by Christopher Hodapp
CORRECTION: I mistakenly thought the new building being used by Elk Mountain Lodge was a re-purposed grain storage silo. Brother David Moran tells me this is a brand new structure, and was never used as a silo. My apologies for jumping to conclusions.
On April 22nd, the Grand Lodge AF&AM of Colorado consecrated the new lodge hall of Elk Mountain Lodge 118 in one of the most unusual locations in the world — inside of a round, steel building that resembles a grain storage silo (photo above).
|Photo: Elk Mountain Lodge Facebook page|
Up until two years ago, their old lodge hall on the second floor at 111 Eighth Street in Steamboat Springs had served them well for almost a century, but the cost of upkeep and improvements continued to rise over the decades while their supporting membership shrank in size. So Brother Ray Selbe, a member of Elk Mountain Lodge since the 1980's, came up with an innovative solution: a 900-square-foot loft area inside of a round, steel building on his ranch that houses his blacksmith shop and antique tool collection.
From an article on the Steamboat Pilot & Today website by John F. Russell:
Selbe, a practicing blacksmith, was building a shop where he could properly display a collection of blacksmithing tools he has been accumulating for several years. When the topic of the lodge needing a new location came up, he offered to build a mezzanine where the members could meet.“We were building a new blacksmith shop, and suddenly we needed a place for the lodge,” Selbe said. “So we built a mezzanine level in the new blacksmith shop for the lodge.”
The new Elk Mountain Masonic Lodge is located above Selbe’s shop on his ranch located at 25245 County Road 42. The 900-square-foot lodge is built on the mezzanine level of the 1,800-square-foot blacksmith shop.
The completion of the lodge put a smile on Selbe’s face not only because it gave the Masons a new place to meet, but because it ensures the organization still has a home in Steamboat Springs.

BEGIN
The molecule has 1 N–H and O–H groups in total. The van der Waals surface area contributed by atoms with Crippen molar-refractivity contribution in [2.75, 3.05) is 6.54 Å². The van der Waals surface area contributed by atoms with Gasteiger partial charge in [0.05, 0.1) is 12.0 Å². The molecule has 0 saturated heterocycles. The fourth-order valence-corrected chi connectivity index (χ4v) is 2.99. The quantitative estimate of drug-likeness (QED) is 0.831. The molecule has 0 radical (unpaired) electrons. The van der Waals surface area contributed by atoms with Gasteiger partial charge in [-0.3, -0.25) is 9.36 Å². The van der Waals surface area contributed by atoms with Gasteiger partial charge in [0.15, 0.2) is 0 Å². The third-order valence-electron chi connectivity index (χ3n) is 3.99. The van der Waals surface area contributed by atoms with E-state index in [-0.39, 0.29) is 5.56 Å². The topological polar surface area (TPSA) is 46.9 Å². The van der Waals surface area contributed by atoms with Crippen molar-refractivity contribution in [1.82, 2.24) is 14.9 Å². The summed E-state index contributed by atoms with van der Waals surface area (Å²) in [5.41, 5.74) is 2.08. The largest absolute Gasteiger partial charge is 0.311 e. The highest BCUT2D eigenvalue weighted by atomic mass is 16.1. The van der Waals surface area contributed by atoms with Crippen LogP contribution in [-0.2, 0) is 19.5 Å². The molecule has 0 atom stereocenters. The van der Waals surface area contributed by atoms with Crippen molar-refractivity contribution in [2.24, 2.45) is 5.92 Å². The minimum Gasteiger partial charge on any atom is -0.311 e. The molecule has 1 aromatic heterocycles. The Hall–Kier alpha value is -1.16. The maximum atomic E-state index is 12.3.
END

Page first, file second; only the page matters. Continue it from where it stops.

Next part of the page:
“My grandfather and my dad and uncles were all Masons — it was a family tradition, I guess,” Selbe said. “There were a lot of memories in that downtown location, but now we’ll make new memories.”
Like so many lodges, Elk Mountain began life downtown in their hometown of Steamboat Springs, Colorado. They were granted dispensation in 1902 and received their charter in 1904.
|Elk Mountain 118's former downtown lodge hall in Steamboat Springs|
(Photo: Google Maps)
But Elk Mountain's new, modern lodge room is truly unique for the 21st century. For many years, these distinctive agricultural vessels have been converted into innovative homes and vacation cabins, but this is the first one I've ever encountered being turned into a Masonic temple.
* * *
Read the histories of Masonic grand lodges throughout America over the centuries and you'll encounter countless stories of lodges meeting in unusual places like caves, above general stores, in barns, attic loft areas of log cabins — anywhere that could be successfully tyled, away from prying eyes and snoopy eavesdroppers. In Indiana we had two lodges that began life meeting on the top floors of operating grist mills in the 1800s: Millersville Lodge 126 and Wild Cat Lodge 311. (Adams Mill in tiny Cutler, Indiana is a museum today and area Masons have set up a historical re-creation of the original meeting space of Wild Cat Lodge No. 311 for the public to see and for our lodges to use.)
Post a Comment
SIGN YOUR NAME OR OTHERWISE IDENTIFY YOURSELF IN YOUR COMMENT POSTS IF YOU DO NOT HAVE A GOOGLE ACCOUNT.
Comments will not appear immediately, so be patient. I am forced to laboriously screen every post because I am constantly bombarded with spam. Anonymous postings on Masonic topics have the same status as cowans and eavesdroppers as far as I am concerned. If you post with an unknown or anonymous account, do not expect to see your comment appear.